Our Many Head Offices
Our Party has had a number of Head Offices in the course of its career. Until recently most of them have been fair reflections of our slender funds.
Our first Head Office was little more than an address: The Communist Club, 107, Charlotte Street, W.1. Then in 1905 we rented a room for certain evenings at 1A, Caledonian Road, King’s Cross Road. Here the Executive Committee used to meet on alternate Saturdays and Thursdays. Then in 1906 we rented a room at 28, Cursitor Street, where, for the first time the Executive Committee met every Tuesday evening. After some trouble with the landlord we took a room at 22, Great James Street, just off Theobalds Road, in 1907.
In 1909 we began really to move upward. We got two rooms on the first floor of a house in 10, Sandland Street, Bedford Row (a little behind the north side of Holborn). This was the first Head Office visited by the present writer. When he went there as a youth he felt he had really reached the heart of deep red revolution. The ground floor was an old dilapidated junk shop. The side door led up two flights of dark rickety stairs to a couple of bare rooms. The floor was bare boards. One room contained an old desk for the use of the General Secretary and anyone else who had writing to do. Beside was piled the stock of unsold Standards. As time passed the pile grew far beyond the height of the desk until it was in danger of being knocked down by anyone passing. The other room contained a long table and some chairs. This room was used for economics classes on Thursday evenings and for folding Standards on Saturdays. On Tuesday evenings the table was moved into the secretarial room for the E.C. meetings. When the E.C. was sitting it was almost impossible to get anyone else into the room, in spite of the fact that we advertised and boasted that our E.C. meetings were open to the public—so they were, if you could get in!
While we were at Sandland Street the General Secretary, Sammy Quelch, had a coffee shop nearby, and he had a habit of pinning a note on the door asking any members who called to go round to the coffee shop. Robert Blatchford had a humorous dig at the Party in his paper The Clarion (the most popular Labour paper of its day) at the time. He said he “called at the Headquarters of the Socialist Party of Great Britain but found that the Party had gone to get a cup of coffee.” Later this was changed to “The Secretary, the Treasurer, and the member had gone to get a cup of coffee.”
The old junk shop was bombed during the last war and it and the adjoining houses completely obliterated. But the fire, passion and enthusiasm of the members that gathered in those two bleak rooms above the shop still lingers in the memory. There was a tough old member without arms (he had lost them in an accident in Africa) who used to sell boot laces and matches and would come in breathless and dripping with rain to tell of a meeting that was being held so that members could hurry there with the literature to sell. He was one of the best literature sellers the Party had and was active for many years. later on he surmounted his difficulties sufficiently to earn a comfortable living. His name was Germain.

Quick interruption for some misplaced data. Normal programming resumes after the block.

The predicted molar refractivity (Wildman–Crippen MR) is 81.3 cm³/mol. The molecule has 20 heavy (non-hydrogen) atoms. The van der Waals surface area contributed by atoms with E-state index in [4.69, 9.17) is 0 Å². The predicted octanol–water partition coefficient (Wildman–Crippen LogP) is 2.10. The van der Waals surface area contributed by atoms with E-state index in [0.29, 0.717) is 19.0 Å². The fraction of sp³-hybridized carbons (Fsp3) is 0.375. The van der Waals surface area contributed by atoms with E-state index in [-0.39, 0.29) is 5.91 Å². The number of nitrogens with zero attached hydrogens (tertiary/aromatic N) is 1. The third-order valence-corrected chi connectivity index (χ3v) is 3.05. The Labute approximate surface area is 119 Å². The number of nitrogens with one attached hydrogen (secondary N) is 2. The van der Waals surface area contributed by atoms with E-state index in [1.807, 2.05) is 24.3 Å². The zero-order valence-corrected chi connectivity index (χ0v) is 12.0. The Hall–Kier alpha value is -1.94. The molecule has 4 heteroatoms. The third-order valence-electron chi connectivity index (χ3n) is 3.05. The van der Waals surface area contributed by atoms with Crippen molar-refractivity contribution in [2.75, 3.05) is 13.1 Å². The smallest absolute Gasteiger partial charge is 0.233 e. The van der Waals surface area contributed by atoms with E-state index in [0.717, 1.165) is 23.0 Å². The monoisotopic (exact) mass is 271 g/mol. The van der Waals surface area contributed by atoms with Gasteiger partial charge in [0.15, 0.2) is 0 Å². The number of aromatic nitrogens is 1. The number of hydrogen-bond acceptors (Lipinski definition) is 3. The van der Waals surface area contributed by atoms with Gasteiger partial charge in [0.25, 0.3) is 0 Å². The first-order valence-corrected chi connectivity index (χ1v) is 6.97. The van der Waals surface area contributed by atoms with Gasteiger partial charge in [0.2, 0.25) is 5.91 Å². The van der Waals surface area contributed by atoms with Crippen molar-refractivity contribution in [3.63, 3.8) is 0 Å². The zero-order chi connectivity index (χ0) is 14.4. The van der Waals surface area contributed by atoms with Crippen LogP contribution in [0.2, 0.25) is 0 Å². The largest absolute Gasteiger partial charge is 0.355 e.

Head Office was moved from Sandland Street to 193, Grays Inn Road in 1912. There we had two ground floor rooms and a basement in which, for the first time, the literature was put into proper order. One of the members, T. W. Lobb, made curved seats that ran around the walls of the front room. This room was large enough for the E.C. to sit round the table on chairs whilst visitors could sit along the walls.
Next door was a rather poor coffee shop but the owner had a sympathy for us and helped us in many ways, particularly during the first Great War. Every Saturday he would come in with cloths and a pail of water and clean the windows. When the police were waiting to raid us he gave the secretary word of the two men he saw watching our place and enabled her to direct E.C. members into his shop to decide what to do about holding their meetings.
The first war broke out whilst we were at Grays Inn Road, and it was there that the War Manifesto was prepared and members met to decide upon the course of action to meet the various difficulties arising out of that calamitous event. The times were certainly stirring as the pages of the Socialist Standard during those devastating years will reveal.